19 July 2013
We are living longer and getting wiser
A Danish study has shown that not only are we living longer, but we are also living better quality lives than those just 10 years ago.
It is usually thought that a longer life brings with it ill health, however, this new study has proved otherwise. It looked at individuals born in 1905 and 1915 when they were in their mid-nineties. They took part in mental and physical tests designed to measure, among many other factors, memory and grip strength.
Those born in 1915 were two years older when tested but actually performed better.
It is believed that these changes are not just due to an improved education but down to factors such as better medical care, improved living conditions and a healthier diet.
Professor Christensen on of the researchers, from the University of South Denmark said, “The study challenges speculations that the improving longevity is the result of the survival of very frail and disabled elderly people. Our results suggest that the functioning of people who reach their 90s is improving in Denmark, and increasing longevity associated with improved living conditions and healthcare may result in not just longer lives, but also that the elderly are functioning better for longer than in earlier generations.”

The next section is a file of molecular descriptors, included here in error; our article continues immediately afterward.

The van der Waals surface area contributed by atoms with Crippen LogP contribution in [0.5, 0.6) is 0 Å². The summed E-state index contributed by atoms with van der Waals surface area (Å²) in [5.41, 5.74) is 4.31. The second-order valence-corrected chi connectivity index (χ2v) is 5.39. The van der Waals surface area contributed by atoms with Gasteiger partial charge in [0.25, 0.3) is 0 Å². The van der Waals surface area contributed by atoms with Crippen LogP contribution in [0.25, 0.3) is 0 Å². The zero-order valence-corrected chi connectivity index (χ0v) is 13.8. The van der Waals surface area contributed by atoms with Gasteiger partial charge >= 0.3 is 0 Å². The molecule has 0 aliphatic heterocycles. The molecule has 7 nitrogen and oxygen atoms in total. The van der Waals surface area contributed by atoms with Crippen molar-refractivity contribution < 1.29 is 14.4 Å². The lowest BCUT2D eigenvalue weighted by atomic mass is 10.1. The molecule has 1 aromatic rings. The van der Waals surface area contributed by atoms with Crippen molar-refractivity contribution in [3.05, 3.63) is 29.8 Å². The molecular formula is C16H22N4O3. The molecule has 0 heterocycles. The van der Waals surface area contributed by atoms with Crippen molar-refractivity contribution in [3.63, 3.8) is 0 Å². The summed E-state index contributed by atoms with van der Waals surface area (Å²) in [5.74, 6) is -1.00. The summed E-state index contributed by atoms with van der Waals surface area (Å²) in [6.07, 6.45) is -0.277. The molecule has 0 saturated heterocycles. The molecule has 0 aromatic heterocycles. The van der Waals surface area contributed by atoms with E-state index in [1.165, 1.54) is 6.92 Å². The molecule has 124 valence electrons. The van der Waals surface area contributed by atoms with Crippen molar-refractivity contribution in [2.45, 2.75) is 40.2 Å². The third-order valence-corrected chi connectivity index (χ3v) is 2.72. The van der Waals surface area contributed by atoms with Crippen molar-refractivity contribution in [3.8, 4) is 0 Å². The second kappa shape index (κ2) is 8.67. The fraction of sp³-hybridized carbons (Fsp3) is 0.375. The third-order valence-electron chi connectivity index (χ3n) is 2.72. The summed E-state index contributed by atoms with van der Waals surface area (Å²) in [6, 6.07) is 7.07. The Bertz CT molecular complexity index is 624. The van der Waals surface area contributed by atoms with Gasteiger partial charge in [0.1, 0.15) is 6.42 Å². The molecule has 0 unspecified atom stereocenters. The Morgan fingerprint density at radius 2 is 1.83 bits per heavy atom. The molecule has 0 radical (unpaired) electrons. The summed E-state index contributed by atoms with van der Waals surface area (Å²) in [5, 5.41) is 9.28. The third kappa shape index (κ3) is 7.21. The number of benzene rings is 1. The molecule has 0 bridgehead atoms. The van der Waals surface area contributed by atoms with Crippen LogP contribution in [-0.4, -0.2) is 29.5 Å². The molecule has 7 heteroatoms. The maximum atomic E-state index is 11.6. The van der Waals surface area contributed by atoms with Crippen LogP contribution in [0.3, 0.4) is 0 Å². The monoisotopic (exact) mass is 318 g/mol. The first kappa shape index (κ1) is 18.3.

Some of Professor Christensen’s colleagues from the Radboud University Medical Centre in Holland agreed saying, “The expectation of a continuing sharp rise in dementia prevalence in populations older than 80 or 90 years plays an important part in the alarming predictions about the future global burden of dementia. But the evidence for improved cognition at very old age provided by Christensen and colleagues challenges [this].”